Even though the workers at this Deep South warehouse number around only 5,800 out of a total 935,000 Amazon workers throughout the U.S., their struggle for a union will have an unprecedented ripple effect, not only for the workers in Alabama — only 8% are unionized — but for the entire global working class.
Alabama is one of 27 states with Taft-Hartley “right-to-work” laws. This means that joining a union is not a prerequisite for getting a job; “so-called” open shops thus purposely fracture union solidarity. Workers are then left at the mercy of racist and sexist bosses without any protection against abuse under a collective bargaining agreement.
The struggle to unionize in Bessemer has global implications, because Amazon is a corporation worth close to $1 trillion, whose profit-hungry tentacles stretch across several continents. Amazon represents modern monopoly capitalism 2.0, while in the 1950s during the Bus Boycott, mom and pop stores alongside Woolworth’s were the backbone of the economy.
Workers need solidarity – everywhere
Another important struggle occurring in parallel to the Bessemer struggle was the Jan. 1-31 strike by incarcerated workers throughout the Alabama Department of Corrections prison system. This work strike and “ 30 Day Economic Blackout” was led by the Free Alabama Movement. As incarcerated workers, they protested against some of the same conditions raised by the Bessemer workers — superexploitation, racism, physical brutality, horrific work conditions exacerbated by the pandemic — including no masks, lack of social distancing and healthy food, and more. The ADOC has been deemed by many as the most violent prison system in the country. (Read “Alabama prisons: ON STRIKE!” at tinyurl.com/y458aakr)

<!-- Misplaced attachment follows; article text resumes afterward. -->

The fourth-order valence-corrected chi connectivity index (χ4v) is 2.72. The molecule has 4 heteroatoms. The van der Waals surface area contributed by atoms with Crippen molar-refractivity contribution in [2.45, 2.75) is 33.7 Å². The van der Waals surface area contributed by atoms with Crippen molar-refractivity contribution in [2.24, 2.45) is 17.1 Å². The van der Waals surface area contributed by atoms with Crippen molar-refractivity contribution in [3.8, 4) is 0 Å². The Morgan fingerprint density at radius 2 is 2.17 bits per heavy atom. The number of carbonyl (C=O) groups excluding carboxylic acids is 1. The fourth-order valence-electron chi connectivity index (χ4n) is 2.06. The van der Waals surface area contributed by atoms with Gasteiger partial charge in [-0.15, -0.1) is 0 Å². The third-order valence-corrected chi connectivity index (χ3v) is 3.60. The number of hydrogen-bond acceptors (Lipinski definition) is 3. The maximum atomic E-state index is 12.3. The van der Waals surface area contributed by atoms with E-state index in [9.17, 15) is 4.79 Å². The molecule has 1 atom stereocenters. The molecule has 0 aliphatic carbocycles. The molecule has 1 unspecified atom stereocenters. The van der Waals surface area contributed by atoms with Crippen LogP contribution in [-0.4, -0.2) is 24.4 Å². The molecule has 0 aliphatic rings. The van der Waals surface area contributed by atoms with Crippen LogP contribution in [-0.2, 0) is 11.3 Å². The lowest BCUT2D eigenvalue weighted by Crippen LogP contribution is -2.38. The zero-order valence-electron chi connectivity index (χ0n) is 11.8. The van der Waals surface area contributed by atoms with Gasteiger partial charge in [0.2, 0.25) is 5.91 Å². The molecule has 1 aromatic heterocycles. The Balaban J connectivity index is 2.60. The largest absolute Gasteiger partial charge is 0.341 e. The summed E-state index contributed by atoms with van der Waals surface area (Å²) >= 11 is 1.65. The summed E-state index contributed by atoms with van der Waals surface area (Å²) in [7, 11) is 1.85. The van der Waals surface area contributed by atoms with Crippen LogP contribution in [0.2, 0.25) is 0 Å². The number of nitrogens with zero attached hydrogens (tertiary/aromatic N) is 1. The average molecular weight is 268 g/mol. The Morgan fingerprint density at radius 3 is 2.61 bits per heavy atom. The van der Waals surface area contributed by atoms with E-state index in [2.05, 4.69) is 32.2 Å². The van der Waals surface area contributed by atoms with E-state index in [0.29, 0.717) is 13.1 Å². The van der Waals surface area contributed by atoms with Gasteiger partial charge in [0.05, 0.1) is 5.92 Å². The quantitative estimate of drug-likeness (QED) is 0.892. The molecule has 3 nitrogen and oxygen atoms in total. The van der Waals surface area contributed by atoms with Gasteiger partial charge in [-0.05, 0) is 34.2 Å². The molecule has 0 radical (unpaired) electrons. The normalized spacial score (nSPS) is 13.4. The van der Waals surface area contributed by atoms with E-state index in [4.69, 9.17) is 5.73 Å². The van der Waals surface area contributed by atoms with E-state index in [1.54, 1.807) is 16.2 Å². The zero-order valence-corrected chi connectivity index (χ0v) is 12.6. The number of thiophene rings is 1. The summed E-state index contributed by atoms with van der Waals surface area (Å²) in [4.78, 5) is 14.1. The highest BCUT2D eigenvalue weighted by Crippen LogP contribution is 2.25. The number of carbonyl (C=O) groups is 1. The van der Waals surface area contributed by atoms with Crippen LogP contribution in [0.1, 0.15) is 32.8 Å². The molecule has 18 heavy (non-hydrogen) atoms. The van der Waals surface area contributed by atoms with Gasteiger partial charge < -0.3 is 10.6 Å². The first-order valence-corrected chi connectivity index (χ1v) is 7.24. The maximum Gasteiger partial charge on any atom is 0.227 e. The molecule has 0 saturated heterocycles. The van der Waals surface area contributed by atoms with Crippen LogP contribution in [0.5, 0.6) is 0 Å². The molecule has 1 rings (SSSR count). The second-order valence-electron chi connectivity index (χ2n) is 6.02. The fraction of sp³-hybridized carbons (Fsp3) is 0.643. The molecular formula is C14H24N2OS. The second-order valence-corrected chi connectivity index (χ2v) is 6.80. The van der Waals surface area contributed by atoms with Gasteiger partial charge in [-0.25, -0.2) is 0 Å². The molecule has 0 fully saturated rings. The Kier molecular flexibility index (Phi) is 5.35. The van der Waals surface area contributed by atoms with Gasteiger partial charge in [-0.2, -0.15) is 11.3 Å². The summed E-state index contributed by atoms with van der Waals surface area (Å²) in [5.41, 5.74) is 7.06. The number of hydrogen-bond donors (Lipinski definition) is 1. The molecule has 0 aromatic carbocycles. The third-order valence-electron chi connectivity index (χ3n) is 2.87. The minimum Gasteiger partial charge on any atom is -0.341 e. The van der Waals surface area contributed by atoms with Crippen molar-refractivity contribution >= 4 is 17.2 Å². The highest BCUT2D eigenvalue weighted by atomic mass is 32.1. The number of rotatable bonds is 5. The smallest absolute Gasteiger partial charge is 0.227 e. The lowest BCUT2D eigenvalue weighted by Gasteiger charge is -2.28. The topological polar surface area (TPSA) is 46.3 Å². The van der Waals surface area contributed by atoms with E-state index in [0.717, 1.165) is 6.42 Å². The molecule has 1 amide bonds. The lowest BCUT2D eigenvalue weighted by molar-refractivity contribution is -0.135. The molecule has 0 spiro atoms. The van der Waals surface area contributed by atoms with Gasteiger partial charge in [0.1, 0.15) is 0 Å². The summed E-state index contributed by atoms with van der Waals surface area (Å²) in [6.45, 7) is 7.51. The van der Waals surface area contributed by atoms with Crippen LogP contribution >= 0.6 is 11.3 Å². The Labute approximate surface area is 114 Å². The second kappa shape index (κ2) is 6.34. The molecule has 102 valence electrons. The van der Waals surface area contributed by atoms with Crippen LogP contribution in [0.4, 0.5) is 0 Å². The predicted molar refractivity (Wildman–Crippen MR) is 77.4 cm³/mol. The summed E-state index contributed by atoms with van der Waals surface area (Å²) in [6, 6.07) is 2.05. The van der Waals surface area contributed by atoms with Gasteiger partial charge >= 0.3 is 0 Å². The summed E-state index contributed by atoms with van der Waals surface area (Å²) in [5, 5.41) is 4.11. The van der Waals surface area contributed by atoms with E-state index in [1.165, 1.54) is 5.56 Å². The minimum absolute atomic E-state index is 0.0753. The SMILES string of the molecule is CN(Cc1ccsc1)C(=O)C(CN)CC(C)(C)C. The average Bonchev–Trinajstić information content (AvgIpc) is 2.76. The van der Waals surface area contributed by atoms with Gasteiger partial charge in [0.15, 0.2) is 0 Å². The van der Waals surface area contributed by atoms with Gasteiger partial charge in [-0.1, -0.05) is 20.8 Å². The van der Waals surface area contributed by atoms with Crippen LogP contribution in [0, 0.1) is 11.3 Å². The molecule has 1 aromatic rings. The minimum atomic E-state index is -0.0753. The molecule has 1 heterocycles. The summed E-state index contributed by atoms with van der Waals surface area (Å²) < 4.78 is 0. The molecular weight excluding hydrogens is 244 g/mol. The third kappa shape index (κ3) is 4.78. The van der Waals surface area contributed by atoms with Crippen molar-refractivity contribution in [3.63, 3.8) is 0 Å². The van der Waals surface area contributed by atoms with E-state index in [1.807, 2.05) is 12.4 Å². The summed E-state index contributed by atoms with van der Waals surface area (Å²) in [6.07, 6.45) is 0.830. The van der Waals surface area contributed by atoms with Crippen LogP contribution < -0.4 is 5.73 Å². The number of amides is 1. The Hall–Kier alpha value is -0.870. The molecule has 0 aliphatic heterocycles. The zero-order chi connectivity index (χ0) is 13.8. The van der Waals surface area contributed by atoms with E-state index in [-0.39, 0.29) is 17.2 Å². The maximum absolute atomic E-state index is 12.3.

In Alabama, Black people constitute 28% of state residents, but 43% of people in jail and 54% of people in prison. (al.com) There really is no fundamental difference between the racism and exploitation facing the Bessemer Amazon workers and the Alabama incarcerated workers except for the physical restraint preventing the imprisoned workers from walking out of their cells. As the Prisoners Solidarity Committee of Workers World Party demands, “Free them all!”
Just like the struggle in Montgomery over 65 years ago, the Bessemer Amazon workers and the incarcerated workers in Alabama are also counting on classwide solidarity between the organized and unorganized — not only to win the immediate battles that directly confront them, but to extend their struggle to win the rights of millions of workers globally.
These struggles are the real meaning of what Black History is all about.
The writer was born in Tuscaloosa, Ala. Tweet @MoniFromHome.